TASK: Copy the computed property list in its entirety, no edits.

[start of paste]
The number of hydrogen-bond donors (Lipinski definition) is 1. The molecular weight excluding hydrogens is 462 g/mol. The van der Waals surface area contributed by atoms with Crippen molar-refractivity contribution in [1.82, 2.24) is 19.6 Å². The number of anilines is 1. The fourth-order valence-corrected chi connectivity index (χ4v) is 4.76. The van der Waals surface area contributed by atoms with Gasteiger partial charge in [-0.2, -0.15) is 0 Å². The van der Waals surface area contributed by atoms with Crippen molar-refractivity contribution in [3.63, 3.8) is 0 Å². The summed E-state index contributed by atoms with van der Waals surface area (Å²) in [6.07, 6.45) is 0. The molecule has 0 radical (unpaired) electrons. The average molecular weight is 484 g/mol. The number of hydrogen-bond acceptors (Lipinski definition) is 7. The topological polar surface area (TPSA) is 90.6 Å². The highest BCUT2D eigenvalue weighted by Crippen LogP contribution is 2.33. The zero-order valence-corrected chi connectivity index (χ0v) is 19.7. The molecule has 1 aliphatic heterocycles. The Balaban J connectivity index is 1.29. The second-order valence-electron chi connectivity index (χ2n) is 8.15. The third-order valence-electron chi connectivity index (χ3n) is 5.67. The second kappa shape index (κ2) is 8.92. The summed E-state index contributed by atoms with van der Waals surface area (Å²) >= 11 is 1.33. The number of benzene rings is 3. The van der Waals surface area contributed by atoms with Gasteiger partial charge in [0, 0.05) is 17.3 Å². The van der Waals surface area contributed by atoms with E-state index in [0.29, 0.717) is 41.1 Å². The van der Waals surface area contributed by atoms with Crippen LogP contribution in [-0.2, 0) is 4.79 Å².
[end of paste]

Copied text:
The number of hydrogen-bond donors (Lipinski definition) is 1. The molecular weight excluding hydrogens is 462 g/mol. The van der Waals surface area contributed by atoms with Crippen molar-refractivity contribution in [1.82, 2.24) is 19.6 Å². The number of anilines is 1. The fourth-order valence-corrected chi connectivity index (χ4v) is 4.76. The van der Waals surface area contributed by atoms with Gasteiger partial charge in [-0.2, -0.15) is 0 Å². The van der Waals surface area contributed by atoms with Crippen molar-refractivity contribution in [3.63, 3.8) is 0 Å². The summed E-state index contributed by atoms with van der Waals surface area (Å²) in [6.07, 6.45) is 0. The molecule has 0 radical (unpaired) electrons. The average molecular weight is 484 g/mol. The number of hydrogen-bond acceptors (Lipinski definition) is 7. The topological polar surface area (TPSA) is 90.6 Å². The highest BCUT2D eigenvalue weighted by Crippen LogP contribution is 2.33. The zero-order valence-corrected chi connectivity index (χ0v) is 19.7. The molecule has 1 aliphatic heterocycles. The Balaban J connectivity index is 1.29. The second-order valence-electron chi connectivity index (χ2n) is 8.15. The third-order valence-electron chi connectivity index (χ3n) is 5.67. The second kappa shape index (κ2) is 8.92. The summed E-state index contributed by atoms with van der Waals surface area (Å²) >= 11 is 1.33. The number of benzene rings is 3. The van der Waals surface area contributed by atoms with Gasteiger partial charge in [0, 0.05) is 17.3 Å². The van der Waals surface area contributed by atoms with E-state index in [0.29, 0.717) is 41.1 Å². The van der Waals surface area contributed by atoms with Crippen LogP contribution in [-0.2, 0) is 4.79 Å².